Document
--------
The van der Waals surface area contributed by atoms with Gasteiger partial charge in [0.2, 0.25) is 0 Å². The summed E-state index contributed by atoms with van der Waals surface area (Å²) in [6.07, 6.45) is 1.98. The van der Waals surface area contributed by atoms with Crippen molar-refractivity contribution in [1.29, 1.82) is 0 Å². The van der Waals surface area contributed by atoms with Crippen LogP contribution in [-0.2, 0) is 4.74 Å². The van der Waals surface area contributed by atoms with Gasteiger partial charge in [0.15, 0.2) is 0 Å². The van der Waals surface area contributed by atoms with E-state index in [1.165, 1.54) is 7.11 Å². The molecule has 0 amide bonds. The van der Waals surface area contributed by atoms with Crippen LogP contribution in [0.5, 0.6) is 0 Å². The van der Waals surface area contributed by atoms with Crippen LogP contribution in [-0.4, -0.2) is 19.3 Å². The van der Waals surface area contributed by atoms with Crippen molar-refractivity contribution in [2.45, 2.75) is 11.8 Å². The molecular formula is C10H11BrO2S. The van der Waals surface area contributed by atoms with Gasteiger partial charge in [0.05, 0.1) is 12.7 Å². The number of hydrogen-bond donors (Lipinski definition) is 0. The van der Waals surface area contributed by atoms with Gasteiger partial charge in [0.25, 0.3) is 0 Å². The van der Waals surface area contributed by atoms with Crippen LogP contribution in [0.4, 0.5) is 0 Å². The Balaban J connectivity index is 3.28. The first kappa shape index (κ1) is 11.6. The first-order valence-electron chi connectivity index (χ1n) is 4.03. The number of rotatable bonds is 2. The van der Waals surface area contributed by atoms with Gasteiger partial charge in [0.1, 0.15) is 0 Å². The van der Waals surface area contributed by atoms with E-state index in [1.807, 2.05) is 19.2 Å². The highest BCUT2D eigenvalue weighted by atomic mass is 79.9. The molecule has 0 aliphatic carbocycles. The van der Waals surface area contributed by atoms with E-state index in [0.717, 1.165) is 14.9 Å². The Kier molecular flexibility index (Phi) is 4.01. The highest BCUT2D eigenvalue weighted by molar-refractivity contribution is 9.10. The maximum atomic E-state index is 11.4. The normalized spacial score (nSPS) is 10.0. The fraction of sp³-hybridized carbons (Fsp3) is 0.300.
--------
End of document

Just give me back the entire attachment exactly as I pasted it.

The van der Waals surface area contributed by atoms with Gasteiger partial charge in [0.2, 0.25) is 0 Å². The summed E-state index contributed by atoms with van der Waals surface area (Å²) in [6.07, 6.45) is 1.98. The van der Waals surface area contributed by atoms with Crippen molar-refractivity contribution in [1.29, 1.82) is 0 Å². The van der Waals surface area contributed by atoms with Crippen LogP contribution in [-0.2, 0) is 4.74 Å². The van der Waals surface area contributed by atoms with Gasteiger partial charge in [0.15, 0.2) is 0 Å². The van der Waals surface area contributed by atoms with E-state index in [1.165, 1.54) is 7.11 Å². The molecule has 0 amide bonds. The van der Waals surface area contributed by atoms with Crippen LogP contribution in [0.5, 0.6) is 0 Å². The van der Waals surface area contributed by atoms with Crippen LogP contribution in [-0.4, -0.2) is 19.3 Å². The van der Waals surface area contributed by atoms with Crippen molar-refractivity contribution in [2.45, 2.75) is 11.8 Å². The molecular formula is C10H11BrO2S. The van der Waals surface area contributed by atoms with Gasteiger partial charge in [0.05, 0.1) is 12.7 Å². The number of hydrogen-bond donors (Lipinski definition) is 0. The van der Waals surface area contributed by atoms with Gasteiger partial charge in [0.25, 0.3) is 0 Å². The van der Waals surface area contributed by atoms with Crippen LogP contribution in [0.4, 0.5) is 0 Å². The Balaban J connectivity index is 3.28. The first kappa shape index (κ1) is 11.6. The first-order valence-electron chi connectivity index (χ1n) is 4.03. The number of rotatable bonds is 2. The van der Waals surface area contributed by atoms with Gasteiger partial charge in [0.1, 0.15) is 0 Å². The van der Waals surface area contributed by atoms with E-state index in [1.807, 2.05) is 19.2 Å². The highest BCUT2D eigenvalue weighted by atomic mass is 79.9. The molecule has 0 aliphatic carbocycles. The van der Waals surface area contributed by atoms with E-state index in [0.717, 1.165) is 14.9 Å². The Kier molecular flexibility index (Phi) is 4.01. The highest BCUT2D eigenvalue weighted by molar-refractivity contribution is 9.10. The maximum atomic E-state index is 11.4. The normalized spacial score (nSPS) is 10.0. The fraction of sp³-hybridized carbons (Fsp3) is 0.300.